At first, Jesus’ ministry is like that of his cousin John the Baptist—proclaiming to the people “Repent for the kingdom of heaven has come near.” Like John, the power of his words begins to attract attention and followers. Then in a few short verses Matthew describes how that ministry begins to shift and to grow. Jesus invites Peter, Andrew, James and John into a close relationship with him and with one another—starting to build a community that will continue his ministry beyond his death. And beyond preaching repentance, Jesus goes “through out Galilee, teaching in their synagogues and proclaiming the Good News of the kingdom and curing every disease and every sickness among the people.”

It won’t take long before Jesus’s teaching and his claims for the source of his authority and his healing power will bring him into conflict with the authorities. Like his cousin John, Jesus will eventually die for remaining faithful to his vocation.

I thought of my cousin Myron as I pondered today’s gospel passage. Has he been God’s instrument in some small way in my life? Has God used me in his? Who else might I have been called to touch? Who else has God used to touch me? As we dare to ask ourselves such questions, we might be tempted to dismiss them. But I am so ordinary, we might say. There is nothing special about my life. In saying this, it is easy to forget that to most of the people who met them as children or adolescents John and Jesus might have seemed quite ordinary too.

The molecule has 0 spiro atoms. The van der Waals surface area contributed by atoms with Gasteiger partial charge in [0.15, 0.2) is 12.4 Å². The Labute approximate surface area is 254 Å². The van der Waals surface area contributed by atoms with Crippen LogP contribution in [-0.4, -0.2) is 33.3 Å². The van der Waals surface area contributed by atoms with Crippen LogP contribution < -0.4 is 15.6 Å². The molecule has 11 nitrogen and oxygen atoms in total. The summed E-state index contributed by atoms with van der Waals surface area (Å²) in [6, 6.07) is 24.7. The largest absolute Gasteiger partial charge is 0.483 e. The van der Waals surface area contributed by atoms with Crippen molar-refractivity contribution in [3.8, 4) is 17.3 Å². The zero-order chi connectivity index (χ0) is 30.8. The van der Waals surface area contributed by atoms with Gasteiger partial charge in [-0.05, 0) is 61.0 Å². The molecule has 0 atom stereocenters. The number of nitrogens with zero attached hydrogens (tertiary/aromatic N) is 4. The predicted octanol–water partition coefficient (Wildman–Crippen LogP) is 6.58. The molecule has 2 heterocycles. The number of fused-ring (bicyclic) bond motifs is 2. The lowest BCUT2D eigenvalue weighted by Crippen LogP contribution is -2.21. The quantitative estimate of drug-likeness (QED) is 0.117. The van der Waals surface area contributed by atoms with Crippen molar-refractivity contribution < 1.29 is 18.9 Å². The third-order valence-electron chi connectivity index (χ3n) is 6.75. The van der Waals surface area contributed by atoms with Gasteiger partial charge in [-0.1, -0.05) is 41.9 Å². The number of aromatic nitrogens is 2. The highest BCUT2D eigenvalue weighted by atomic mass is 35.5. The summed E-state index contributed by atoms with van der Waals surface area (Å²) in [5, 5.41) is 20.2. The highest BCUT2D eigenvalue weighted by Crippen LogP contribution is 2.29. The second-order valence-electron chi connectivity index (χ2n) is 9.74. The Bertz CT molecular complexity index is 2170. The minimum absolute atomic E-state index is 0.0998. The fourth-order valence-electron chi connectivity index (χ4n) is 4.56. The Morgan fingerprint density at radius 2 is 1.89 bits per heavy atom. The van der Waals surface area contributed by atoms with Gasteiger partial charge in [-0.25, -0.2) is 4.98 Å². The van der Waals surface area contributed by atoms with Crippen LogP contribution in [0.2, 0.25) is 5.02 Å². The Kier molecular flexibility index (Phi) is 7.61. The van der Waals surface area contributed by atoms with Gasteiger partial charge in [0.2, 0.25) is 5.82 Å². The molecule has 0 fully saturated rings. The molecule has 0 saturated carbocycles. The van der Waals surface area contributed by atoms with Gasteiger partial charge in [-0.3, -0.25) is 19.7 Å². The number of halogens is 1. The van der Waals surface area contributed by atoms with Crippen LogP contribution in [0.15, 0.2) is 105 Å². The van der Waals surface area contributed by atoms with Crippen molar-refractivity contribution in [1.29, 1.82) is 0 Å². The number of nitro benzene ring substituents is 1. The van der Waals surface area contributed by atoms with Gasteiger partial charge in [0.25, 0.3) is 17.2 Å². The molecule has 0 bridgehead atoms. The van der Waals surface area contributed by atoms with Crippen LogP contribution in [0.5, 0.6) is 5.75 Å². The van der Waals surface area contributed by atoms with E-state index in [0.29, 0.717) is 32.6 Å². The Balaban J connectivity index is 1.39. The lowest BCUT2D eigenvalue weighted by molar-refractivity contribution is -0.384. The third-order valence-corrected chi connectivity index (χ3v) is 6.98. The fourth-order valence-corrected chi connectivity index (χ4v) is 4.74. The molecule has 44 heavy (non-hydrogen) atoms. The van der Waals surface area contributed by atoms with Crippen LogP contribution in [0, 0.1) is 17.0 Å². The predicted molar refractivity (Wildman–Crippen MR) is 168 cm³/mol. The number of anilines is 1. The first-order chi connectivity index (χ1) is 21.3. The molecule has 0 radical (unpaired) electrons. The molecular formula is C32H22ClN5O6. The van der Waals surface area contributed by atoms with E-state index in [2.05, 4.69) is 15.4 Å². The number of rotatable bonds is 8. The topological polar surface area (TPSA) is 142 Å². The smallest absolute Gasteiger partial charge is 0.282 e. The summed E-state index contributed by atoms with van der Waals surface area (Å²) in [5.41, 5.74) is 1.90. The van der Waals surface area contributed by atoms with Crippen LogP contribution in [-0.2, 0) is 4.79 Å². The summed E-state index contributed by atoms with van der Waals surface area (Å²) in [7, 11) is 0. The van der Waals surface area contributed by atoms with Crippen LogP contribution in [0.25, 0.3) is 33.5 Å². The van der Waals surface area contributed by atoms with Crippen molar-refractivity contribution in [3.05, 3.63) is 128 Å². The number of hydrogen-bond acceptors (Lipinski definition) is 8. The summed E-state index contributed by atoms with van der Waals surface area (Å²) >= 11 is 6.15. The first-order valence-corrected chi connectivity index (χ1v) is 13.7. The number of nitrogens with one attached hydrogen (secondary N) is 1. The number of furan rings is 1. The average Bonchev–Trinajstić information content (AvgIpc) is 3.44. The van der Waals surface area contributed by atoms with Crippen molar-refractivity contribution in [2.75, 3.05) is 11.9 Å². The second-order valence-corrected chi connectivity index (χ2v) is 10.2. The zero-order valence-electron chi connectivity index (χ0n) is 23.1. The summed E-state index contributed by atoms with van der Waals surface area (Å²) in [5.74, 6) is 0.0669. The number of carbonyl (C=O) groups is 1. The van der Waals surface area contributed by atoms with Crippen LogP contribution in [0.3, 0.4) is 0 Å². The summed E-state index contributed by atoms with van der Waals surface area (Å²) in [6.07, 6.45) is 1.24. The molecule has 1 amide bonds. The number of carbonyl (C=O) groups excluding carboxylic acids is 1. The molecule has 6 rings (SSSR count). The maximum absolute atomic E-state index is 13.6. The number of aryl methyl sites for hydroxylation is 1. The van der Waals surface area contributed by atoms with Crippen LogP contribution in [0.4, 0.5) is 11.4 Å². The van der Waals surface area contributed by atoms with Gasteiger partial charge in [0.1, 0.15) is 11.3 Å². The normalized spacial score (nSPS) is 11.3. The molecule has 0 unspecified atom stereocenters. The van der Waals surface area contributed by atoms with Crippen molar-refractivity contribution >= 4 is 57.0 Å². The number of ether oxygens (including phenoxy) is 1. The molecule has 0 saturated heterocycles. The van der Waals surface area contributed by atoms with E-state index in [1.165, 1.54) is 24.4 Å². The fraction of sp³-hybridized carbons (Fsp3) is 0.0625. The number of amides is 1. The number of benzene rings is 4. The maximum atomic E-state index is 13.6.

We know that as John and Jesus grew into their vocations, many were touched by God’s love through them, but others wanted to destroy them. Think of your favorite political leader, your favorite social activist, your favorite religious or spiritual leader. We know all too well now, from our experience of social media, that many people can’t stand those that we ourselves would follow. And closer to home, if I’m honest with myself, if we’re each honest with ourselves, we know that there are some who would question our own personal actions and beliefs. It seems that we’re not so far removed from the church of Corinth whose members are challenged by Paul to put aside their conflicts and be united in Christ.

How to do this?

Paul points the way…Jesus, the Christ, has made it possible. By staying true to God’s call throughout his life on earth, even when that faithfulness led to his death on the cross, Jesus opened a path for all of us to be united with one another, with creation, and in eternal life. Paul invites the Corinthians to accept this power of the Cross to help them set aside their differences—to bring them into unity with Christ and one another.

Am I willing to do this? Is each of us willing? This week I invite each of us to pray for the humility and the openness to accept the power of the Cross to change our lives. Let us ask Jesus to help us to live our own ordinary lives in extraordinary ways.